Wind Energy Company Fined $8 Million After Turbines Kill At Least 150 Eagles

GURPS

INGSOC
PREMO Member
On Wednesday, the Associated Press reported that “NextEra Energy subsidiary ESI Energy pleaded guilty to three counts of violating the Migratory Bird Treaty Act” in federal court. The company was charged for the deaths of eagles at its wind farms in Wyoming and New Mexico. NextEra and ESI were also responsible for harming eagles across eight different states, the AP reported:


In addition to those deaths, golden and bald eagles were killed at wind farms affiliated with ESI and NextEra since 2012 in eight states, prosecutors said: Wyoming, California, New Mexico, North Dakota, Colorado, Michigan, Arizona and Illinois. The birds are killed when they fly into the blades of wind turbines. Some ESI turbines killed multiple eagles, prosecutors said.


As a result of their admission of guilt, ESI will have to pay a fine of $8 million and spend $27 million on projects designed to increase safety for eagles and other birds around the wind farms in the aforementioned states over the next five-year probationary period.

“For more than a decade, ESI has violated (wildlife) laws, taking eagles without obtaining or even seeking the necessary permit,” Assistant Attorney General Todd Kim of the Justice Department’s Environment and Natural Resources Division said in a statement.


 

GURPS

INGSOC
PREMO Member
In a statement ESI said that collisions with the wind turbines were unavoidable and should not be criminalized.

"In fact, our company makes significant efforts to avoid accidental collisions with bird populations, including eagles," said NextEra President Rebecca Kujawa.

The ruling came amid a push from the Biden administration for more renewable energy, including a large expansion of offshore wind farms.

The impact of wind turbines on bird populations has caused controversy, and was a favored subject of former President Donald Trump, an well-known opponent of wind turbines.


msn.com/en-us/news/us/a-wind-farm-company-admitted-killing-150-eagles-in-the-us-and-was-fined-248-million-almost-all-died-from-being-hit-by-the-blades/ar-AAVXHfn?ocid=BingNewsSearch
 

RoseRed

American Beauty
PREMO Member
I heard quite a racket outside the other morning. I looked out the window to see an eagle chasing another one over my yard a couple of times. Is it mating season?
 

Monello

Smarter than the average bear
PREMO Member
Exactly. There isn't anything they can do to keep the birds from being killed by the rotating blades.
They could have people with shotguns standing around the windmills. Blast any birds that dare to get within 10 feet of the whirling blades of death. Overnight death by rotating blades drop to zero. Some times you just gotta think outside the box. Follow me for more wildlife management tips.......... Don't forget to like & subscribe.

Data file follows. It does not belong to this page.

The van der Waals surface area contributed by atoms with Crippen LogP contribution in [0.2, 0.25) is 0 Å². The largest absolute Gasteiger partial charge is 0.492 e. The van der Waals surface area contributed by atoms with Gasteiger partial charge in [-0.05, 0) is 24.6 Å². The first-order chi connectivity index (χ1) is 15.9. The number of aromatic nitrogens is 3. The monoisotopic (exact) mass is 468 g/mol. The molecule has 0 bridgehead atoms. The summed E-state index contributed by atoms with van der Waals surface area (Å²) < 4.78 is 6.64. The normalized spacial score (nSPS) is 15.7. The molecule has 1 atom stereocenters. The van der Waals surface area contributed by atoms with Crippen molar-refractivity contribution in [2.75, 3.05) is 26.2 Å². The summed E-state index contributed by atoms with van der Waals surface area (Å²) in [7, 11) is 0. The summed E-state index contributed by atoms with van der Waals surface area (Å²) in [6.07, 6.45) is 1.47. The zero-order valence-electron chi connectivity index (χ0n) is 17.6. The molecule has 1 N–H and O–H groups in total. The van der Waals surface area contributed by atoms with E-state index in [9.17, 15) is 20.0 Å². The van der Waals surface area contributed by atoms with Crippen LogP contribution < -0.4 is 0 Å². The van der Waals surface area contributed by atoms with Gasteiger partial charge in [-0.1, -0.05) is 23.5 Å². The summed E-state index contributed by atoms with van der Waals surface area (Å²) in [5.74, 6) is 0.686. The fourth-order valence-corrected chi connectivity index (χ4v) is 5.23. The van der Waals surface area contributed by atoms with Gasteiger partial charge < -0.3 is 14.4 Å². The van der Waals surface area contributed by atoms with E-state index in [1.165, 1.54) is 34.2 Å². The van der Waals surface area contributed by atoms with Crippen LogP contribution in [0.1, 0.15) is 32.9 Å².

Gilligan

#*! boat!
PREMO Member
:lmao: Over in the parts of the world that has thousands of offshore windmills, the operators of the crew boats are supposed to count and catalog the dead birds they find in the water around the turbines. Few really bother with that, of course, so the number of birds killed by those turbines is remarkably low. :whistle:
 

Kyle

ULTRA-F###ING-MAGA!
PREMO Member
They could have people with shotguns standing around the windmills. Blast any birds that dare to get within 10 feet of the whirling blades of death. Overnight death by rotating blades drop to zero. Some times you just gotta think outside the box. Follow me for more wildlife management tips.......... Don't forget to like & subscribe.
That same technique might work well for bridge jumpers.
 

Sneakers

Just sneakin' around....
I'm not a big proponent of wind power. Too expensive for the return, when they fail (not if..) they go idle because they are too expensive to repair. The offshore rigs generate a lot of underwater noise, low frequency vibrations that really screw up higher marine life like whales.

I am all for renewable energy, but it's not ready to simply step in and replace fossil fuel and nuke just because someone wants it to. We need to continue drilling and extracting oil for energy dependence in conjunction with developing the other techs. People seem to think it's one or the other. It's not. Phased implementation over the next 20, 30, 50 years.
 
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